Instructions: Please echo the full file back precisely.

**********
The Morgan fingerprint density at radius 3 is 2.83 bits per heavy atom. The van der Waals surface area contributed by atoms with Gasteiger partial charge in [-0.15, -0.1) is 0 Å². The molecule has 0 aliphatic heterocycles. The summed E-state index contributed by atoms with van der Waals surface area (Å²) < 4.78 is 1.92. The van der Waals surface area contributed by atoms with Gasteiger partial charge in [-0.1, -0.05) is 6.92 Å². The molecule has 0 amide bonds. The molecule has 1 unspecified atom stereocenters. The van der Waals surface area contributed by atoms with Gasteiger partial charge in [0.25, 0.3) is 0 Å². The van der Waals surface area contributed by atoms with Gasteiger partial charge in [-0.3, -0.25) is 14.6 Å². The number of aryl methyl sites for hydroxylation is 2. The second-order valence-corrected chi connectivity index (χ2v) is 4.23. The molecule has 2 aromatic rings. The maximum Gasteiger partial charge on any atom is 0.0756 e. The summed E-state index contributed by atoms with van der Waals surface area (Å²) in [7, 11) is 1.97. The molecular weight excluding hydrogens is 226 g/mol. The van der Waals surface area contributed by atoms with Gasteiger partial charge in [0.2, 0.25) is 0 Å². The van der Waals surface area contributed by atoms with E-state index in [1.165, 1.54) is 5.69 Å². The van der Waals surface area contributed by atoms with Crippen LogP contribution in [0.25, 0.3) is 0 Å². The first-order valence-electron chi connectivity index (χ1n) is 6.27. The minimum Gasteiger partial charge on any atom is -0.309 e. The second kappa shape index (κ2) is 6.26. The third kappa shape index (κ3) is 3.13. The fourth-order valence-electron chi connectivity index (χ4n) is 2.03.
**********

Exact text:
The Morgan fingerprint density at radius 3 is 2.83 bits per heavy atom. The van der Waals surface area contributed by atoms with Gasteiger partial charge in [-0.15, -0.1) is 0 Å². The molecule has 0 aliphatic heterocycles. The summed E-state index contributed by atoms with van der Waals surface area (Å²) < 4.78 is 1.92. The van der Waals surface area contributed by atoms with Gasteiger partial charge in [-0.1, -0.05) is 6.92 Å². The molecule has 0 amide bonds. The molecule has 1 unspecified atom stereocenters. The van der Waals surface area contributed by atoms with Gasteiger partial charge in [0.25, 0.3) is 0 Å². The van der Waals surface area contributed by atoms with Gasteiger partial charge in [-0.3, -0.25) is 14.6 Å². The number of aryl methyl sites for hydroxylation is 2. The second-order valence-corrected chi connectivity index (χ2v) is 4.23. The molecule has 2 aromatic rings. The maximum Gasteiger partial charge on any atom is 0.0756 e. The summed E-state index contributed by atoms with van der Waals surface area (Å²) in [7, 11) is 1.97. The molecular weight excluding hydrogens is 226 g/mol. The van der Waals surface area contributed by atoms with Gasteiger partial charge in [0.2, 0.25) is 0 Å². The van der Waals surface area contributed by atoms with E-state index in [1.165, 1.54) is 5.69 Å². The van der Waals surface area contributed by atoms with Crippen LogP contribution in [0.25, 0.3) is 0 Å². The first-order valence-electron chi connectivity index (χ1n) is 6.27. The minimum Gasteiger partial charge on any atom is -0.309 e. The second kappa shape index (κ2) is 6.26. The third kappa shape index (κ3) is 3.13. The fourth-order valence-electron chi connectivity index (χ4n) is 2.03.